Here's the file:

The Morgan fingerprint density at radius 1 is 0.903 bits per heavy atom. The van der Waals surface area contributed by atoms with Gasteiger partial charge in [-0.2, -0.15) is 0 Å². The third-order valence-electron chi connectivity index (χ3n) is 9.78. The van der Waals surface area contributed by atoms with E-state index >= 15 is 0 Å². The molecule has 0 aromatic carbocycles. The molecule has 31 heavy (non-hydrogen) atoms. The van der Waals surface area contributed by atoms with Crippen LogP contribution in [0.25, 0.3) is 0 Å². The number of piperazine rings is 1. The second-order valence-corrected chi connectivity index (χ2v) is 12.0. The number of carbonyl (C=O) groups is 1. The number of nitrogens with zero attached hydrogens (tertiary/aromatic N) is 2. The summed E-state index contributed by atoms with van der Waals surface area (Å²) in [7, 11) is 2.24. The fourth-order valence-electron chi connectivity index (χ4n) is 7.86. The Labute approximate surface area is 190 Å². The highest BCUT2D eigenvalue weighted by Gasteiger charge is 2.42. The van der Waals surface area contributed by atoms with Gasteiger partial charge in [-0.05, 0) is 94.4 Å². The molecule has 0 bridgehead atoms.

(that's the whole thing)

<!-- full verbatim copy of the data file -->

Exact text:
The Morgan fingerprint density at radius 1 is 0.903 bits per heavy atom. The van der Waals surface area contributed by atoms with Gasteiger partial charge in [-0.2, -0.15) is 0 Å². The third-order valence-electron chi connectivity index (χ3n) is 9.78. The van der Waals surface area contributed by atoms with E-state index >= 15 is 0 Å². The molecule has 0 aromatic carbocycles. The molecule has 31 heavy (non-hydrogen) atoms. The van der Waals surface area contributed by atoms with Crippen LogP contribution in [0.25, 0.3) is 0 Å². The number of piperazine rings is 1. The second-order valence-corrected chi connectivity index (χ2v) is 12.0. The number of carbonyl (C=O) groups is 1. The number of nitrogens with zero attached hydrogens (tertiary/aromatic N) is 2. The summed E-state index contributed by atoms with van der Waals surface area (Å²) in [7, 11) is 2.24. The fourth-order valence-electron chi connectivity index (χ4n) is 7.86. The Labute approximate surface area is 190 Å². The highest BCUT2D eigenvalue weighted by Gasteiger charge is 2.42. The van der Waals surface area contributed by atoms with Gasteiger partial charge in [-0.05, 0) is 94.4 Å². The molecule has 0 bridgehead atoms.